Dance and film once again collide to create visual and visceral magic during Tigertail Production’s third annual ScreenDance Miami festival. Featuring dance films from all over the world, the festival opens Thursday night at the Pérez Art Museum Miami with a slate of Dutch films from the famed Cinedans Festival in the Netherlands, and continues through Saturday.
The pairing of dance and video has proven to be a fruitful merger thanks to the way it brings audiences, dance creators and film aficionados together. Film has become a medium that’s accessible to new and casual users, and as production costs decrease, choreographers and directors have been able to use technology to explore ideas in ways they couldn’t in a traditional theatrical setting.
ScreenDance director Marissa Nick, a choreographer and dance film creator, says the ubiquity of smartphone cameras has acclimated audiences to consuming culture through a screen — and allows creators to develop their work in new ways.
“Whether you are a choreographer picking up the camera, a photographer moving into videography, or someone who has a very traditional background in directing, [when] composing dance for film — because we are a culture that has cameras in our hands all the time — we are all learning how to view the world in a new way,” Nick says.
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As the only satellite site in the United States of the pioneering Cinedans-Dance on Screen Festival, which launched in 2004 in the Netherlands as an international showcase for short and full-length dance films, Thursday’s program brings some of the top films from the Dutch festival to Miami, curated by Cinedans director Martine Dekker.
“Cinedans is one of the best dance on film festivals in the world,” Nick says of the collaboration. “[Dekker] has complete autonomy in curating whatever she wants to send us; she has such an amazing eye.”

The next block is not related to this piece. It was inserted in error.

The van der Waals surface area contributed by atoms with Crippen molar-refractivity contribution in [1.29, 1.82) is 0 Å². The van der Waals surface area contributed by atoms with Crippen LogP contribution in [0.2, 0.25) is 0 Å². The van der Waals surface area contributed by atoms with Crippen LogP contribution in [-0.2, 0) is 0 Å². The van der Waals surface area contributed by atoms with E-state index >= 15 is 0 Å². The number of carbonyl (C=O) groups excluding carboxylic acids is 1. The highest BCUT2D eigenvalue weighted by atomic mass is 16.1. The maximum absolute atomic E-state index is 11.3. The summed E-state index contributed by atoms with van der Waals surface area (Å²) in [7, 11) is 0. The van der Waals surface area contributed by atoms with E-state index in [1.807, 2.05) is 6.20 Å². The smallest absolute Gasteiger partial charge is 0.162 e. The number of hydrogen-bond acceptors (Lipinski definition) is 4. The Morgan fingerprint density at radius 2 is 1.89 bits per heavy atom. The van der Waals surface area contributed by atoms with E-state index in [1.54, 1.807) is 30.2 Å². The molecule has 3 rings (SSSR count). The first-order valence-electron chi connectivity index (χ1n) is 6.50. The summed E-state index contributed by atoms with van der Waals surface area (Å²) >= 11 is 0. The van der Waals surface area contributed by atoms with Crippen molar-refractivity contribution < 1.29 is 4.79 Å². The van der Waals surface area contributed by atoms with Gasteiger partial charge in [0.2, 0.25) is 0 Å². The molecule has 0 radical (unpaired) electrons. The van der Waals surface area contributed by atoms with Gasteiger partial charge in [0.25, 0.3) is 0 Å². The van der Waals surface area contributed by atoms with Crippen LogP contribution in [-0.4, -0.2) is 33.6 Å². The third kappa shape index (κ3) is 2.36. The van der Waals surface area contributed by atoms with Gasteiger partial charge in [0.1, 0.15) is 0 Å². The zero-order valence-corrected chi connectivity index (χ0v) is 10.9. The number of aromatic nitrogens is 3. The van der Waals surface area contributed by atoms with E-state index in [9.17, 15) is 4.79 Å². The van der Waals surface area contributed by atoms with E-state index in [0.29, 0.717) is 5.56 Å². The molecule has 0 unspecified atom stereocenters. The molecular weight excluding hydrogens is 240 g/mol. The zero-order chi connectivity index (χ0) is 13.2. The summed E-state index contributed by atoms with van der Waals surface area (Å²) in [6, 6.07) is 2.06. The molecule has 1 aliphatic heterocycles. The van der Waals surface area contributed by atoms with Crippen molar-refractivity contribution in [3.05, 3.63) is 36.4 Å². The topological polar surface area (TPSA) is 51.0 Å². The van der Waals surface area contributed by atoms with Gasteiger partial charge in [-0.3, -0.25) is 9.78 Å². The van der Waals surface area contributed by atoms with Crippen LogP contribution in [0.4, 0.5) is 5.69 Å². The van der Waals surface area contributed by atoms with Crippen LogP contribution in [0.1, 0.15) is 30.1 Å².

From the epic dance duel in choreographer Clara van Gool’s Coup de Grâce to the train-of-thought styling’s of Devin Jamieson’s Snap Into it, which uses Langston Hughes’ poem Motto as a jumping off point for a short, staccato, spoken word and movement film, the program offers some of the most striking dance films of the last several years.
The festival continues Friday evening at the Miami Beach Cinematheque, with films from Quebec City, Curaçao, Miami and New York. Saturday the festival returns to PAMM with an afternoon of films including Ella, a new work by Miami-based choreographer/director team Alexey Taran and Carla Forte, with choreography and performance by Heather Maloney.
“It’s an exquisite piece of work,” Nick says. “It’s stunning, it’s very Miami, too.” Created over the course of Maloney’s recent pregnancy, it’s set against the backdrop of the Miami skyline with Maloney’s daughter’s heartbeat as a soundtrack.
In addition to Dekker’s workshop, Saturday’s offerings include film and legal training for artists with free workshops by attorney Marlon Hill and director/choreographer Gabri Christa, a dance film pioneer.
Both sessions are practical in different ways.
“Gabri Christa is very hands on,” Nick says. “You don’t have to have any dance or film background, you could just have a general interest in understanding more about what screen dance is. Her workshop is always oriented around how to view dance through the lens of a camera.” Hill’s workshop, on the other hand, is a popular repeat class in legal issues for artists.
The festival closes Saturday night with a series of short films in two programs at Little Haiti’s Mindy Solomon Gallery, with an eclectic mix of movement disciplines and films by established and first-time dance film creators.
“Some are more linear, others are more abstract, but they are all very contemporary voices,” Nick says. “There is really no guide out there about how you make dance on film. You have to develop this confidence, and that’s something that only comes with time; it comes with experience. The more you make the more you learn and the more you are willing to try.”
ArtburstMiami.com is a nonprofit source of South Florida dance and performing arts coverage.
If you go
What: Tigertail Productions presents ScreenDance Miami.
Info: Tigertail.org or 305-324-4337.
When: 7 p.m. Thursday.
What: Cinedans screening.
Where: Pérez Art Museum Miami, 1103 Biscayne Blvd., Miami.
Info: Free with museum admission.
When: 7 p.m. Friday.
What: ScreenDance films.
Where: Miami Beach Cinematheque, 1130 Washington Ave., Miami Beach.
What: 10:30 a.m. to 5:30 p.m.; workshops with Gabri Christa and Marlon Hill
2 p.m. - Screendance films
Info: Free with museum admission.
When: 7 and 9 p.m. Saturday.
What: ScreenDance films
Where: Mindy Solomon Gallery, 8397 NE Second Ave., Miami